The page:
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Previous Challenge Entry (Level 3 – Advanced)
Topic: Postcards (08/29/05)

TITLE: Attic Secrets
By terri tiffany


She could tell that no one had been up there in a very long time. Sarah bent to her knees and pushed aside piles of old Life magazines. Grasping the solid brass lock, she raised the dome of the battered trunk. Black dust escaped into the musky air around her. She lifted her flashlight above the cavernous opening and was greeted by more forgotten memories. Gently, she pulled out the thick stack of faded postcards tied carefully with twisted ribbon. After piecing together the broken scrawl of the first postcard, Sarah stared into the rafters.

“Why, Mamma?” She whispered to herself.

Earlier that month, Mrs. Martin had asked Sarah to come to the old homestead and help her finish up some chores. Her Pastor had recommended she put her affairs in order and in her mind that meant clean the entire house from top to bottom. Sarah lived nearby and Mrs. Martin knew she could call on her for support but Sarah had several business trips that she couldn’t postpone. She offered to come when she returned. Mrs. Martin knew it would be too late and hated to impose.

Now Sarah knew why momma had wanted to clean the house from top to bottom. Especially the top. She shuffled to the attic window where fading daylight still filtered in. Wiping back sweat, Sarah settled down on an old horsehair blanket and pulled out another postcard.

“Dearest Mary, The love that you shared with me will never grow cold. I will hold onto the joy till my dying days. Love, Henry.”
Sarah thought of her beloved father now dead 10 years. She was glad he hadn’t discovered these.

The next postcard was from a different admirer.
“Dear Mary, You will never fully understand how the love you so freely show has changed my life. I will always remember you. Love, Carl.”

Sarah’s heart grew cold as she read card after card extolling her mother’s generous love to over ten different men. She dropped the pile and shook her head. She had never really known her momma.

The clock in the bedroom below chimed six times. She needed to compose herself for the service. She’d dispose of the distasteful evidence later.


Sarah’s hands were growing weary from shaking so many well-meaning hands. She peered over the tops of the heads and was surprised to see the line still stretched out the front door. Unexpectedly, she felt a gnarled hand gently grasp hers and bring it to the wrinkled lips of a man who had the warmest blue eyes.

“I’ve been waiting to meet you, Sarah. I’m Henry, an old friend of your mother’s.”
Sarah quickly pulled her hand from his.

“How dare you come here!” She hissed into his ear, hoping the next person in line hadn’t overheard.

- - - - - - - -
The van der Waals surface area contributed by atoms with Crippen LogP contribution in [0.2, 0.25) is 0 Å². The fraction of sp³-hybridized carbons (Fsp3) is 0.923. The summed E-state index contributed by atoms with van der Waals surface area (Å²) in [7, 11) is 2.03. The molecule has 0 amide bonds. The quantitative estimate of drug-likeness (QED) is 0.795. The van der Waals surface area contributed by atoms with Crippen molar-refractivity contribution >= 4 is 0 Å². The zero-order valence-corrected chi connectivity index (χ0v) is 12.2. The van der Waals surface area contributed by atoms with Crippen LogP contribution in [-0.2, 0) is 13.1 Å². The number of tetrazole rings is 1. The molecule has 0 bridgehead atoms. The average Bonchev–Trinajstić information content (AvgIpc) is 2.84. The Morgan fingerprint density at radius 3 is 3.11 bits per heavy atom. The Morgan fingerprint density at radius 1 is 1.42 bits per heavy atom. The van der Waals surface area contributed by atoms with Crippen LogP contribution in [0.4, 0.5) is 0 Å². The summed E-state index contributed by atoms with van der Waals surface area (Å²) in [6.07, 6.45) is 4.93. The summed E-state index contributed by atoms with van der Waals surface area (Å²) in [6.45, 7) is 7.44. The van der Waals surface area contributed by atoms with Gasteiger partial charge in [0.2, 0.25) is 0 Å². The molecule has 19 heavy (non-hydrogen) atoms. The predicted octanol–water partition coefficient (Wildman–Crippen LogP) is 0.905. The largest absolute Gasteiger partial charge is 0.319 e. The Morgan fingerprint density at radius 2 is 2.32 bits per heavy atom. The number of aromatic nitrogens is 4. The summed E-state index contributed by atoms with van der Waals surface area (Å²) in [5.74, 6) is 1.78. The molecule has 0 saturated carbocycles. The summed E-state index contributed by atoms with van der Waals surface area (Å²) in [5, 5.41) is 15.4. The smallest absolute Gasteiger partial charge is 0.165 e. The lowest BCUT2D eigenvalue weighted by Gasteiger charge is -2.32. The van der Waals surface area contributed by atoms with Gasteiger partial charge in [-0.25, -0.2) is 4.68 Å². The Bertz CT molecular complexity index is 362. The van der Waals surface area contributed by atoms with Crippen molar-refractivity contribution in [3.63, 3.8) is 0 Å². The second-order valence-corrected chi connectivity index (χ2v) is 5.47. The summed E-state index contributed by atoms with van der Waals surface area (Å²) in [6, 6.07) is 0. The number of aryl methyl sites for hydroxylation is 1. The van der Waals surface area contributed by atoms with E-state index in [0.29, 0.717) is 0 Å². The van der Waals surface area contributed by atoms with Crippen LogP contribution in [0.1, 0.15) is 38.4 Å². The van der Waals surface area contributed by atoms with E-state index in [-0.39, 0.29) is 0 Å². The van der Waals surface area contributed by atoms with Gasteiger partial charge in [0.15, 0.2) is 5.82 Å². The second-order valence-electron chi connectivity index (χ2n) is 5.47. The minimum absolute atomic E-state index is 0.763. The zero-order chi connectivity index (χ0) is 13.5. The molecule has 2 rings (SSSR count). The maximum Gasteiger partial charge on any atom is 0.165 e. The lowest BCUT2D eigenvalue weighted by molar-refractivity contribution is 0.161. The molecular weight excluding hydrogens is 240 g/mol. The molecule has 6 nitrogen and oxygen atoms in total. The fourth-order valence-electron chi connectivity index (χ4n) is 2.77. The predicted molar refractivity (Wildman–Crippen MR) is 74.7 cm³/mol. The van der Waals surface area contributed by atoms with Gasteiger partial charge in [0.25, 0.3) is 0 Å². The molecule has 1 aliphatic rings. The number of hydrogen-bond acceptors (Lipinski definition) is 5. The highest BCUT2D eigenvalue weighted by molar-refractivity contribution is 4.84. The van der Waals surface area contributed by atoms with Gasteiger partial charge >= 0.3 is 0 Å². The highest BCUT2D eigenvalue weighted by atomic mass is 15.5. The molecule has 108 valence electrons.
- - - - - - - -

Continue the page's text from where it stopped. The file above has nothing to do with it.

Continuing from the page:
The blue eyes sparkled.

“You found them, didn’t you?” He grinned a toothless smile and shook his white head. “She never could throw anything away.” He chuckled under his breathe.

“She was a private one, your mother. Never wanted anyone to know her business. But many of us benefited from it. Yes,” he nodded, “she always knew how to find us and never forgot us. Even when we were down to our last dime.”

“What are you talking about? You loved my mother! You and about ten other men!” Mary couldn’t believe she was having this conversation with this offensive man. She pulled away from him and motioned to the entrance. Her actions seemed to further tickle the old man.

“Honey, your mamma is one lady I was proud to know. She not only shared food with us but more importantly her love for the Lord.” He glanced at the open coffin. A tear rolled down his wizened face. He started forward and then turned back to Sarah.

“Your mamma didn’t do anything wrong but look after a few men down on their luck. When I got back on my feet, I let her know how much her sharing the gospel with me had changed my life.” Henry nodded again and was soon lost in the sea of mourners.

His words stung her face. She hurried to the exit and sought refuge in her car. Reaching into her glove compartment, Sarah grasped the postcard she had received just the week before. Her momma’s neat script glowed in the dome’s soft light. Sarah sadly shook her head and whispered. “Why didn’t you tell me, too, momma?”

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This article has been read 1195 times
Member Comments
Member Date
dub W09/05/05
At first the heavy description bothered me, but the second half of the story won me over. A great effort. Thanks.
Eric Horn09/06/05
Your story could have gone in so many directions. I really enjoyed where you took this one. A great read.
Anita Neuman09/06/05
I figured out where you were going with this - but it was a delightful read. Well done!
Genstacia Bull09/06/05
Cleverly done. I enjoyed it. Good stuff!
Allison Lee09/06/05
You write "Mary couldn't believe she was having this conversation..." I believe you meant Sarah.? I would have appreciated more strength and emphasis behind the revelation of the mother's true acts of love. A good idea for a story on postcards.
Jan Ackerson 09/10/05
I share Sarah's question. Why wouldn't her mother have shared God's love with Sarah? But I really like the twist you put in this story.
Lisa Graham09/12/05
This story was gripping! It's a powerful message that cautions that assumptions can often be wrong. Great writing!